On 06-Jul-01 Dima Dorfman wrote:
>> In the WARNS= case, another
>> workable method would be to commit the warning fixes but don't commit the
>> actual WARNS= change until the build has been verified on all archs.
> This doesn't work.  The point of WARNS, as I see it anyway, is not to
> scrub the tree so that `make buildworld` produces less warning output.
> The point is that people who are modifying programs are less likely to
> introduce bugs if warnings as treated as errors (presumably, the
> compile outputs good warnings that actually help find bugs).  The
> above (your idea) works when WARNS= is set the first time, but not
> when a program with WARNS set is modified.  This, I think, is the real
> problem; it isn't a problem to test on all arches when you *first* set
> WARNS.  The problem is somebody making a small change to the program
> later.  They may not even know WARNS is set; their code didn't trigger
> warnings on their test box, so they think it's okay.  Furthermore,
> this makes it harder for non-committers to submit changes; at least
> committers have potential access to the other arches (e.g., beast).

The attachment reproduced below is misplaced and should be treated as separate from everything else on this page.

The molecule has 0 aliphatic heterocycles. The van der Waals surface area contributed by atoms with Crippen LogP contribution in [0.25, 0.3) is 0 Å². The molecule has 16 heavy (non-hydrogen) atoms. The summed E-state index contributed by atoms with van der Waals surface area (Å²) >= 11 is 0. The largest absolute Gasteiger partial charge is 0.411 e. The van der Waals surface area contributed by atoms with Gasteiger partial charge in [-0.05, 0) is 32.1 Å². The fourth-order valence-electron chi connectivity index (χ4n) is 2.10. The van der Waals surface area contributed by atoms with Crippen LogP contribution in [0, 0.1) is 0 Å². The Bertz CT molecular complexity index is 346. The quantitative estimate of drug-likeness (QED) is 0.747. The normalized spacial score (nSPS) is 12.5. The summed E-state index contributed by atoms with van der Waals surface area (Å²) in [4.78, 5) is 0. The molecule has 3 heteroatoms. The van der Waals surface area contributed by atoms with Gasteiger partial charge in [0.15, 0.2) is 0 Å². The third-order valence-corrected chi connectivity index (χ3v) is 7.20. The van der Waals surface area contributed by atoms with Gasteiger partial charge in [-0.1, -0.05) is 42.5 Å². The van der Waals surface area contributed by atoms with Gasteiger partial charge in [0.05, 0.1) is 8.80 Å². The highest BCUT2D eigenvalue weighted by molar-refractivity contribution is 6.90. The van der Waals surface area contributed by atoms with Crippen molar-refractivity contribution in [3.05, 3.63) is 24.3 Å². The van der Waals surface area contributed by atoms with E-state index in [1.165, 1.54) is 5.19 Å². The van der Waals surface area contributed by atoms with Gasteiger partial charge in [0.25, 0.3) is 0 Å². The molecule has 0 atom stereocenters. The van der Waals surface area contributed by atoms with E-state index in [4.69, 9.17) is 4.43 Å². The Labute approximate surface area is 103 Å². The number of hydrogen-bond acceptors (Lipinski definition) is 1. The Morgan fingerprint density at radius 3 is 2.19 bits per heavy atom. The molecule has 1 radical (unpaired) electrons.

Good point.  However, I would argue that we don't need to just lower the
standard and say its ok for warnings to persist.  These things can be fixed to
work on all archs.  One thing that would help is for people to be a little less
uptight and when a bogon pops up on one arch just fix it and go on.  Yelling
and screeching about it doesn't really accomplish anything, and people who are
more familiar with the arch are in a much better position to fix the little
bogon's (size_t instead of int) anyways.

Basically, some people take offense every time the alpha build breaks and spend
more time complaining about it then it would take to just commit the simple fix.
Recently, this trend has started changing somewhat (Matt does commit lots of
quick fixes for simple build breakages nowadays) and I think that just
realising that developers have limited time to spend on this project
(volunteers after all) and being a little more flexible is probably the most
practical solution.  It is current after all.  By the time changes get MFC'd,
they will have surived all the archs and won't break stable.


John Baldwin <[EMAIL PROTECTED]> -- http://www.FreeBSD.org/~jhb/
PGP Key: http://www.baldwin.cx/~john/pgpkey.asc
"Power Users Use the Power to Serve!"  -  http://www.FreeBSD.org/

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